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SEATTLE 3, ANGELS 0

Angels can't back up Kazmir's strong debut

The left-hander pitches 61/3 strong innings but can't match the effort of Mariners' Hernandez.

September 03, 2009|MIKE DiGIOVANNA | ON THE ANGELS

SEATTLE — On the plus side, the Angels won't have to worry about today's off day killing any momentum. They have none.

One of baseball's most prolific offenses ran into a two-game road block in Safeco Field, where Seattle ace Felix Hernandez spoiled Scott Kazmir's Angels debut Wednesday with eight innings of four-hit ball in the Mariners' 3-0 victory.

The Angels have lost nine of 14 games, and their American League West lead over Texas has dwindled to 3 1/2 games.

Combined with Tuesday night's 2-1 loss to Seattle right-hander Doug Fister, an Angels club that leads the major leagues in batting and hits and ranks second in runs has managed only one run and 10 hits over the last 18 innings.

This, coming after a 9-1 win over Oakland on Sunday and a 10-0 win over the Mariners in Monday night's series opener.

"[Tuesday] night we squared some balls up and didn't have much to show for it, but today, they did a good job against us," Manager Mike Scioscia said. "We're going to have to find that offensive continuity again and do some of the things we know we can do."

Hernandez, who has emerged as a leading AL Cy Young Award candidate, suffocated them Wednesday.

The right-hander, who is 9-2 with a 2.21 earned-run average in 17 starts since June 5 and 14-5 with a 2.65 ERA on the season, is tough enough under normal conditions, with a 96-mph fastball, a heavy sinker and a sharp curve.

Throw in a 3:40 p.m. start time on a sunny, shadowy afternoon and, in the words of center fielder Torii Hunter, the Angels had "no chance."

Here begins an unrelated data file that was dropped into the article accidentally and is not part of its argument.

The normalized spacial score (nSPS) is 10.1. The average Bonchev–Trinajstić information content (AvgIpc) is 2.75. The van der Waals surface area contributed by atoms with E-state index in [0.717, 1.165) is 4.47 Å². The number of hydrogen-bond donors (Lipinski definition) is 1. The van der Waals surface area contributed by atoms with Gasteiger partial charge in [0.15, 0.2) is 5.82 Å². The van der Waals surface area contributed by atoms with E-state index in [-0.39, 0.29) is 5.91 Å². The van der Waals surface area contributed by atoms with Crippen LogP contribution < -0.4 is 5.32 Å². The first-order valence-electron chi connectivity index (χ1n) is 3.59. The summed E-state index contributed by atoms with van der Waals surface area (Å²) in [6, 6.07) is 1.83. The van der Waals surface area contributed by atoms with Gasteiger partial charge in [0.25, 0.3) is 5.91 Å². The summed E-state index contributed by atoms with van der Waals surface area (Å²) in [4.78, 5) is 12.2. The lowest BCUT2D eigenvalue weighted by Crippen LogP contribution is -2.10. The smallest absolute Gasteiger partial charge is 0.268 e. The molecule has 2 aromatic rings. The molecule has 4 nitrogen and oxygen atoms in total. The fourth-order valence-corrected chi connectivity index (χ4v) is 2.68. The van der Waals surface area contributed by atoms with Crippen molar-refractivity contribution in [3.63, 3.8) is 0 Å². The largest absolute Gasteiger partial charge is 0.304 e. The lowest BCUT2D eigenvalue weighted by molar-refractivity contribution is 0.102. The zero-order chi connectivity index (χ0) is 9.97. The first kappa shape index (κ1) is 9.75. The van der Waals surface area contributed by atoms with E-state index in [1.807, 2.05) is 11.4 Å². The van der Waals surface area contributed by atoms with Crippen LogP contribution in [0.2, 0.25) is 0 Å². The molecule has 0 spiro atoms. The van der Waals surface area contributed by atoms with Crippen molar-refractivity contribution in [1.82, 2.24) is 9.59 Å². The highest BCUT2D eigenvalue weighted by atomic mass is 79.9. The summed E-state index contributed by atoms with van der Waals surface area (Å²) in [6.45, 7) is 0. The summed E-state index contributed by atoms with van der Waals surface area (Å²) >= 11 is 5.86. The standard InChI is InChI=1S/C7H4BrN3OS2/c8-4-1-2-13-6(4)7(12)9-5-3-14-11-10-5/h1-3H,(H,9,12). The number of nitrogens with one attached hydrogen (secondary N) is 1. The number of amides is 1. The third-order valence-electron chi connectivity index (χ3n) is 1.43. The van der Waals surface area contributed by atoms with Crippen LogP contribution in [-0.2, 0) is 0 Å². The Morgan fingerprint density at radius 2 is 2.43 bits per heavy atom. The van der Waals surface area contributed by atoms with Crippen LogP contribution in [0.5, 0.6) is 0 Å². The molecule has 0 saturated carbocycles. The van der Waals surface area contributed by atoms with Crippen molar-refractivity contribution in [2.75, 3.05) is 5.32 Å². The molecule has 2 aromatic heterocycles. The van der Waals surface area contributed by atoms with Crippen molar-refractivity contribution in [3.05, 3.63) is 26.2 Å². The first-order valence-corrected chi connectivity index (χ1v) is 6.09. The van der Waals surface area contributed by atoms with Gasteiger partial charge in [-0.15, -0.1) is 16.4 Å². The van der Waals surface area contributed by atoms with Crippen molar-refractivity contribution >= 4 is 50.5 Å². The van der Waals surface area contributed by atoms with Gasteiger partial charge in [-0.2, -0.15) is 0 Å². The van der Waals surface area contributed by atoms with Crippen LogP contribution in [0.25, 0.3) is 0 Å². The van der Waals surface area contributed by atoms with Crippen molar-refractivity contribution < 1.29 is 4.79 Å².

Their only real threat came in the third inning, when walks to Chone Figgins and Bobby Abreu loaded the bases with two outs. Hernandez struck out Hunter to end the inning.

"Hernandez was filthy," Hunter said. "A 96-mph fastball with sink is pretty tough. . . . This is a day when you truly tip your cap, because no one in the game, with the exception of maybe [Cleveland's] Fausto Carmona when he's on, is that nasty."

What kind of degree of difficulty do the shadows add?

"Put a helmet on and see for yourself," Hunter said. "It's scary. The ball is moving in and out of the sun and darkness. You have no chance."

Kazmir, acquired Friday from Tampa Bay for three minor leaguers, was pretty nasty himself, escaping a bases-loaded jam in the first by striking out Mike Sweeney, Adrian Beltre and Bill Hall, the start of a stretch in which he retired 18 consecutive batters.

But Sweeney led off the seventh with a walk, and after Beltre flied to the warning track in center, Hall split the gap in deep left-center with a double that scored Sweeney to give Seattle a 1-0 lead.

Scioscia pulled Kazmir in favor of right-hander Kevin Jepsen. Hall got a great jump and stole third. He scored when catcher Mike Napoli's rushed throw bounced past third baseman Figgins and into shallow left field. The Mariners tacked on an insurance run in the eighth off closer Brian Fuentes.

"I wish I could have gotten the win," said Kazmir, who allowed two runs -- one earned -- and three hits in 6 1/3 innings, striking out eight and walking one.

"I worked my way out of the first, but I wish I could have been more economical with my pitches."

Kazmir got into immediate trouble, as Ichiro Suzuki reached on an infield single, Franklin Gutierrez singled to center and Jose Lopez was hit by a pitch to load the bases with no outs in the first.

Sweeney worked Kazmir for a 10-pitch at-bat, fouling off five pitches, before striking out looking at a 94-mph fastball, Kazmir's 20th pitch of the inning.

Kazmir then struck out Beltre with a 95-mph fastball and Hall with a 93-mph fastball to escape the jam, though he needed 28 pitches to complete the inning. He threw 106 pitches in the game.

"After the first couple of batters, he really settled in -- he felt comfortable, and you could see the stuff was there," Scioscia said. "He really pitched a strong game, and it's a shame we couldn't get him any runs. . . . But if he can repeat this performance, he's going to be big for us in September."

--

mike.digiovanna@latimes.com

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